UHCS Summer Seminar
The role of affective computing in affectivism July 16th, 11am CDT/ POSTPONED
Zoom link

Daniel Dukes, PhD

Postdoc, chEERS lab, University of Fribourg

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Following the publication of a recent opinion piece in Nature Human Behaviour (Dukes et al., 2021) we propose to discuss here how affective computing is an important element of a broader academic evolution in which research in emotion and other affective processes has impacted on areas of research previously seen as being either cognitive or behavioral in nature. Our proposed notion of affectivism captures the idea that research on affective processes, having previously dismissed as irrelevant or unmeasurable, actually provides substantial explanatory power to models of cognition and behavior. While research in cybernetics and computer sciences were key for the transition from behaviorism to cognitivism, we will ask whether affective computing could be one of several signs of a new era, the era of affectivsm.

Armed with an MSc in Economic and Social History from the University of Edinburgh, Scotland, Danny worked for ten years in special education in different countries, in various settings and with individuals with different special educational needs and disabilities, before returning to academia. He obtained a Masters degree (Open University, UK) in Psychology while working full time as the coordinator of a validation project of an emotion remediation programme for individuals with autism and/or intellectual disabilities in Geneva, Switzerland.
He obtained a doctorate (summa cum laude) from the University of Neuchâtel, Switzerland in June, 2017, under the supervision of Professor Fabrice Clément. During that time and since, he has enjoyed extended research stays sponsored by the Swiss National Science Foundation at UC Berkeley, USA with Professor Joseph J. Campos, at the University of Amsterdam. Netherlands with Professor Agneta Fischer and the University of Oxford, UK with Professor Brian Parkinson.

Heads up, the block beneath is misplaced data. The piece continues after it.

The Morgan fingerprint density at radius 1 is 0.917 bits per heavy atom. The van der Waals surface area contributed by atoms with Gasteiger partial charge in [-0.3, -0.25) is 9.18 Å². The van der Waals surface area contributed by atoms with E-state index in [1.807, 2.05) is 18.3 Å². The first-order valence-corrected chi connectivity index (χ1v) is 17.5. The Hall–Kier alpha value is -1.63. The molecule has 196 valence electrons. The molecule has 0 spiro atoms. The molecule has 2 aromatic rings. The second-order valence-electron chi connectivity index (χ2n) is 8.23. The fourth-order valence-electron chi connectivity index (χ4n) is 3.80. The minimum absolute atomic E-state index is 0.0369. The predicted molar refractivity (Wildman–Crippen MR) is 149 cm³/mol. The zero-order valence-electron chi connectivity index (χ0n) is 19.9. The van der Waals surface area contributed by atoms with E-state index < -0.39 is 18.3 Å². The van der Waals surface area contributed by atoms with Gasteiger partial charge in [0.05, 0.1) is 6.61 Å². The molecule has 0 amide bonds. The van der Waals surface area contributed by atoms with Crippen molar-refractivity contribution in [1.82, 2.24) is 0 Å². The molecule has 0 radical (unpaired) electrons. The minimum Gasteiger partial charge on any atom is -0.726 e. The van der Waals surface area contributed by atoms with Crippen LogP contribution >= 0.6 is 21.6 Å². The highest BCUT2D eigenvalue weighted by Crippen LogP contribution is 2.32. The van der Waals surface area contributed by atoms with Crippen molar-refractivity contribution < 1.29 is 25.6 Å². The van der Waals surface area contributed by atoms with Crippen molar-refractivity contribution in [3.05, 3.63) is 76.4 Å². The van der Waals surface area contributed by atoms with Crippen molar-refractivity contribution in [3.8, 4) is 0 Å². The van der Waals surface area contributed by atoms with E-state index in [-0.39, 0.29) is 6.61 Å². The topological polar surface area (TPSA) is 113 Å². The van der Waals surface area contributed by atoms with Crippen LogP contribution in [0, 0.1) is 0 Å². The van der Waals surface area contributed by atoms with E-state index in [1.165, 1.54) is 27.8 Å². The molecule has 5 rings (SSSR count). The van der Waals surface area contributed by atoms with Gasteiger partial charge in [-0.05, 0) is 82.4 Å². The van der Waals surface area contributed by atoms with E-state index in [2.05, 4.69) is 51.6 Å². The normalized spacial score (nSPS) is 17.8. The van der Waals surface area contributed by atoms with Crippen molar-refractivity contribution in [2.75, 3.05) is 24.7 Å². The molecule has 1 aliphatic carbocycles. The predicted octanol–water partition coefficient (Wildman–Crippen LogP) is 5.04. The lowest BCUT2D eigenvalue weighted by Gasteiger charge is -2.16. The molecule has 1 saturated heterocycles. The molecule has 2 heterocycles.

He is currently carrying out postdoctoral research at Professor Andrea Samson’s chEERS lab in the Institute of Special Education in the University of Fribourg, Switzerland. He is also affiliated to the Swiss Center for Affective Sciences where he works most closely with Professor David Sander and Dr Marcello Mortillaro. His primary research interest is in developmental socio-emotional processes and how they motivate and are motivated by behavioral and cognitive mechanisms, but he is easily distracted and, as a consequence, works on other things too.

To be added soon after the seminar.

Acknowledgement: This project is sponsored by NSF under CNS-1551221 and CCF-1950297. Special thanks to the College of Natural Sciences and Mathematics for its financial support. The University of Houston is an equal opportunity/affirmative action institution.